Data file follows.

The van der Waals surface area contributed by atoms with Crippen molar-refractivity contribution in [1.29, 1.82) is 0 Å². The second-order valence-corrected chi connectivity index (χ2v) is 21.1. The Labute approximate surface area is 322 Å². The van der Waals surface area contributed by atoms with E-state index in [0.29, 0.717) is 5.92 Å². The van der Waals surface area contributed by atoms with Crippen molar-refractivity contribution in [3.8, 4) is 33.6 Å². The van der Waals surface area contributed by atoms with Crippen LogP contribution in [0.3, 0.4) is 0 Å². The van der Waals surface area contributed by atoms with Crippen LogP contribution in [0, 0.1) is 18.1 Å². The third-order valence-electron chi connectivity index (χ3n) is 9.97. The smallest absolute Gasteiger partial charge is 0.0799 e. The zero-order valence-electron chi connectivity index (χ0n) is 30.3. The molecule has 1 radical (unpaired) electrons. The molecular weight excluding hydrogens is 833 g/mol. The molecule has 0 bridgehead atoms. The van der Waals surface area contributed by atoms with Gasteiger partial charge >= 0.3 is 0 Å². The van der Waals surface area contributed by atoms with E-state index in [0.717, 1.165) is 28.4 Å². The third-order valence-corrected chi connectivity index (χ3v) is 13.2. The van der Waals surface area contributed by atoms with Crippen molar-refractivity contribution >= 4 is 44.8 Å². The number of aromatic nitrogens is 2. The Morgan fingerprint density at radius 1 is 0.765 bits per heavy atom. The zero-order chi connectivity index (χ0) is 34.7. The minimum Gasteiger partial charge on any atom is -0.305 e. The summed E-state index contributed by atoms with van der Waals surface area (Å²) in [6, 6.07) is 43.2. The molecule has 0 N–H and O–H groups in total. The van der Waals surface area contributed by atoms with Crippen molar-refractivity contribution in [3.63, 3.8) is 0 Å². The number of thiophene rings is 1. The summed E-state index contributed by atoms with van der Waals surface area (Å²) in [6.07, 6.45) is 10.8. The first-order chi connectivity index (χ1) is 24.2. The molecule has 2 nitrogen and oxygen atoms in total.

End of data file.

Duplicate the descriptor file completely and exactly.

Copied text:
The van der Waals surface area contributed by atoms with Crippen molar-refractivity contribution in [1.29, 1.82) is 0 Å². The second-order valence-corrected chi connectivity index (χ2v) is 21.1. The Labute approximate surface area is 322 Å². The van der Waals surface area contributed by atoms with E-state index in [0.29, 0.717) is 5.92 Å². The van der Waals surface area contributed by atoms with Crippen molar-refractivity contribution in [3.8, 4) is 33.6 Å². The van der Waals surface area contributed by atoms with Crippen LogP contribution in [0.3, 0.4) is 0 Å². The van der Waals surface area contributed by atoms with Crippen LogP contribution in [0, 0.1) is 18.1 Å². The third-order valence-electron chi connectivity index (χ3n) is 9.97. The smallest absolute Gasteiger partial charge is 0.0799 e. The zero-order valence-electron chi connectivity index (χ0n) is 30.3. The molecule has 1 radical (unpaired) electrons. The molecular weight excluding hydrogens is 833 g/mol. The molecule has 0 bridgehead atoms. The van der Waals surface area contributed by atoms with Gasteiger partial charge >= 0.3 is 0 Å². The van der Waals surface area contributed by atoms with E-state index in [0.717, 1.165) is 28.4 Å². The third-order valence-corrected chi connectivity index (χ3v) is 13.2. The van der Waals surface area contributed by atoms with Crippen molar-refractivity contribution >= 4 is 44.8 Å². The number of aromatic nitrogens is 2. The Morgan fingerprint density at radius 1 is 0.765 bits per heavy atom. The zero-order chi connectivity index (χ0) is 34.7. The minimum Gasteiger partial charge on any atom is -0.305 e. The summed E-state index contributed by atoms with van der Waals surface area (Å²) in [6, 6.07) is 43.2. The molecule has 0 N–H and O–H groups in total. The van der Waals surface area contributed by atoms with Crippen molar-refractivity contribution in [3.63, 3.8) is 0 Å². The number of thiophene rings is 1. The summed E-state index contributed by atoms with van der Waals surface area (Å²) in [6.07, 6.45) is 10.8. The first-order chi connectivity index (χ1) is 24.2. The molecule has 2 nitrogen and oxygen atoms in total.